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Concern Over Quality of Private Universities

Some students and educators from public sector worried about standards in new institutions.
By Khaleq Azizi
Certain private universities that have emerged as a result of the liberalisation of higher education in Afghanistan have low standards and poor facilities, some of their students and educators from the state sector allege.

But the private universities reject the charges and some of their students also defend them, saying the lecturers and curriculums are the same as in the state sector and any shortcomings are teething troubles that would be natural in new ventures.

Before 2001, privately-owned universities were not allowed in Afghanistan and all education was state-run. After the collapse of the Taleban, with the establishment of the new government and the adoption of free market economic policies, independent institutions, often charging high fees, were permitted.

A student at a private university told IWPR at the campus gate that taking the state university entrance exam was futile because there are fewer and fewer places for more and more students every year. He was forced to turn to the independent sector but he complains that the education is inadequate.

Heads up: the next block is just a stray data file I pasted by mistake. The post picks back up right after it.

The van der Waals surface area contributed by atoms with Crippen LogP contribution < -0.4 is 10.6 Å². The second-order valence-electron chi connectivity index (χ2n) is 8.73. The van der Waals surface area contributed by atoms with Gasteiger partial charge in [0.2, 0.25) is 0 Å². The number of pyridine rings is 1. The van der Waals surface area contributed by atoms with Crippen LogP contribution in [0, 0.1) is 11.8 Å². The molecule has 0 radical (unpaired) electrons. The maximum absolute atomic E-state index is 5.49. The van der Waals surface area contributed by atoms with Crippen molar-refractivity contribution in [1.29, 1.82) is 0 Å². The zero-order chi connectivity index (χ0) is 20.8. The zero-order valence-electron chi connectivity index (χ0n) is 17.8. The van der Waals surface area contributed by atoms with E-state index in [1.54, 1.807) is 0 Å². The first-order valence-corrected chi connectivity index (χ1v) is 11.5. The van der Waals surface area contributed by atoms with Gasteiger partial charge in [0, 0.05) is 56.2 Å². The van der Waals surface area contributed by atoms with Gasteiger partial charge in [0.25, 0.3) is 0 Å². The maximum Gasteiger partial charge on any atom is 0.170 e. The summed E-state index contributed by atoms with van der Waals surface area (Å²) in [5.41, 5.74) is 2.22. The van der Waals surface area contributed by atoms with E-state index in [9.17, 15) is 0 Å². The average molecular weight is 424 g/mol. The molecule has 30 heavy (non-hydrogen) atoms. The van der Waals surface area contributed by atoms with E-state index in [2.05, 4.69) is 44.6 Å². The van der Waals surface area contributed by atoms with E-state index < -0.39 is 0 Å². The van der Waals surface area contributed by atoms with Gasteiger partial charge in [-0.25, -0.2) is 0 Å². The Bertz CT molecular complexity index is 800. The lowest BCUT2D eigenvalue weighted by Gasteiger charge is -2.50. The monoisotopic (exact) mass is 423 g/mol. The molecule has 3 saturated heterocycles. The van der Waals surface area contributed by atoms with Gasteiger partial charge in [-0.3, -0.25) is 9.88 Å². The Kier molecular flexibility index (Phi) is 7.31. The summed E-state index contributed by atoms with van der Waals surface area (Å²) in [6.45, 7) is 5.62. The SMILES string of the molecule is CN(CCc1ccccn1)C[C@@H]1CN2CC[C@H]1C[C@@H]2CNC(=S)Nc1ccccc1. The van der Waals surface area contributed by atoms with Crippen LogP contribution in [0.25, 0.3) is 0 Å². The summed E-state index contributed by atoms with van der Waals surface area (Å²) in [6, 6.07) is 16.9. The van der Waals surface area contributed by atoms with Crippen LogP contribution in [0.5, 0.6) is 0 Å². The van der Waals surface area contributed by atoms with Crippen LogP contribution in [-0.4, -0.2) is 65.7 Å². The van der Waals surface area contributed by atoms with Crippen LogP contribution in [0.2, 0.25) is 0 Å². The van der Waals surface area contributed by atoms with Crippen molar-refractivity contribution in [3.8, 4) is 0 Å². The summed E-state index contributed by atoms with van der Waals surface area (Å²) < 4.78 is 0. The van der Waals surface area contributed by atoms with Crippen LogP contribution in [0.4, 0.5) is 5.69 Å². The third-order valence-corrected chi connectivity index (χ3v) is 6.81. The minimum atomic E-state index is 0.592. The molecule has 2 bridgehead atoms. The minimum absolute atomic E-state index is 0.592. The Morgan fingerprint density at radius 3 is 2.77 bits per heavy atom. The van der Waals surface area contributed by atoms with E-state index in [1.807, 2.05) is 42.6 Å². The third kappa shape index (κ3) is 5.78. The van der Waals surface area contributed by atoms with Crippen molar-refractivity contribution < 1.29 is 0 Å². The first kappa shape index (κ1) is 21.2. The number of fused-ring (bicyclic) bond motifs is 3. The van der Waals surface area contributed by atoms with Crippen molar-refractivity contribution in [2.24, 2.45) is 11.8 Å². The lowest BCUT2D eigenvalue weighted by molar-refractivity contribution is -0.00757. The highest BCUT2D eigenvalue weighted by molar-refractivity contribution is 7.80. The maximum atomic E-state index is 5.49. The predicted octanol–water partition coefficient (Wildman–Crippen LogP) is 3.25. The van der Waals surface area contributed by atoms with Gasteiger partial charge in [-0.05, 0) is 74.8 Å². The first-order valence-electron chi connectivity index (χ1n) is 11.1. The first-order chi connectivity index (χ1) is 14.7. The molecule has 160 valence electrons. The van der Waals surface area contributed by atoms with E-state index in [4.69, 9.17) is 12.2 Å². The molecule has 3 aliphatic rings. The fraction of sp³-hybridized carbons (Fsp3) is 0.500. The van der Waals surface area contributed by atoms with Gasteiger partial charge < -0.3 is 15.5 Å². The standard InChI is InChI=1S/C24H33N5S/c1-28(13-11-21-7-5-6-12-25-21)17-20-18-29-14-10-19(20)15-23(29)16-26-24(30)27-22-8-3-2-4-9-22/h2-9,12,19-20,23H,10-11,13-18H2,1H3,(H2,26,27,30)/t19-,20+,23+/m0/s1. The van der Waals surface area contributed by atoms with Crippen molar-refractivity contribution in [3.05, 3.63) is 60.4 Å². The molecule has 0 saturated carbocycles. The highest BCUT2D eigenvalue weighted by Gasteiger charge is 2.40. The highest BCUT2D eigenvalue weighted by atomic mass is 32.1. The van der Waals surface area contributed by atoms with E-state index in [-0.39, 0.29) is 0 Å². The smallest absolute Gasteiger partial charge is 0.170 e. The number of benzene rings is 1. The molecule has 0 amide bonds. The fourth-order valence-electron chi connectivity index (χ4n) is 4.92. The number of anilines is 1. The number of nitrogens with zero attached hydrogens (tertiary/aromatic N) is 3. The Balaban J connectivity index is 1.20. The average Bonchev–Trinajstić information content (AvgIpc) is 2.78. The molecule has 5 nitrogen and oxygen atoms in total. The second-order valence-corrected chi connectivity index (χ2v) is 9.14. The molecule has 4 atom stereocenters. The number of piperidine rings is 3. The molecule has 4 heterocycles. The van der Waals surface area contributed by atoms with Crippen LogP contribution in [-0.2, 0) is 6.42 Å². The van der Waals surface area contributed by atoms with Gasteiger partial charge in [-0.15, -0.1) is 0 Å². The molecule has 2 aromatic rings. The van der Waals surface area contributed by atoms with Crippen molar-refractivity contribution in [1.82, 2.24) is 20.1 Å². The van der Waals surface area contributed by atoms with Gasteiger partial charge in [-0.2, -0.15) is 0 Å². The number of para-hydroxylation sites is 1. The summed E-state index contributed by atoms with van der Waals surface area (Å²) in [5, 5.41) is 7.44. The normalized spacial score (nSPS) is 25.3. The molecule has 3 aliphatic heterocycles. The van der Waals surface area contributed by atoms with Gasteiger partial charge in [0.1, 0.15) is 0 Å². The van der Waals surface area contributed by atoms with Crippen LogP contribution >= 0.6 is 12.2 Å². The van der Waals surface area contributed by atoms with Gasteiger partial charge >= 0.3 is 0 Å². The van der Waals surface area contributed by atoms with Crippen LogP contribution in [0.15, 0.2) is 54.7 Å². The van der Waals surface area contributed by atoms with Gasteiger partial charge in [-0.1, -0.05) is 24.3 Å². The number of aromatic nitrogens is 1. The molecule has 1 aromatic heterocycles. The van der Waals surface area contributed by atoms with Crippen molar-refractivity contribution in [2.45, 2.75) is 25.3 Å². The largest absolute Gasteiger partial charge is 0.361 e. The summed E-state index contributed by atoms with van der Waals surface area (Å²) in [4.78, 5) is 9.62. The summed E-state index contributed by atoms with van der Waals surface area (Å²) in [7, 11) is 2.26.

“The education standard in privately-owned universities is very low. We do not have professional teachers, training materials, properly equipped libraries, laboratories or internet services,” he claimed.

"These universities do not fail students because of the fees they pay so the students realise this and do not study hard. Their aim is to complete the four-year course and obtain a graduation certificate without studying.”

Zipping his bag as he left his campus, another student at a private institution told IWPR with a smile, "People know that the quality of education is very low in these universities, but they have mainly come here to obtain a diploma ... the only achievement is to be able to show off our diplomas at parties.”

In Balkh province, five privately-owned universities, Mawlana, Aria, Sadat, Sina and Taj, have been licensed by the ministry of higher education and are operating.

The fees are not cheap and many of the students expect a good education for the price. They typically pay 800 US dollars per 16-week semester in a medical faculty and 400 dollars per semester for other subjects like law and economics.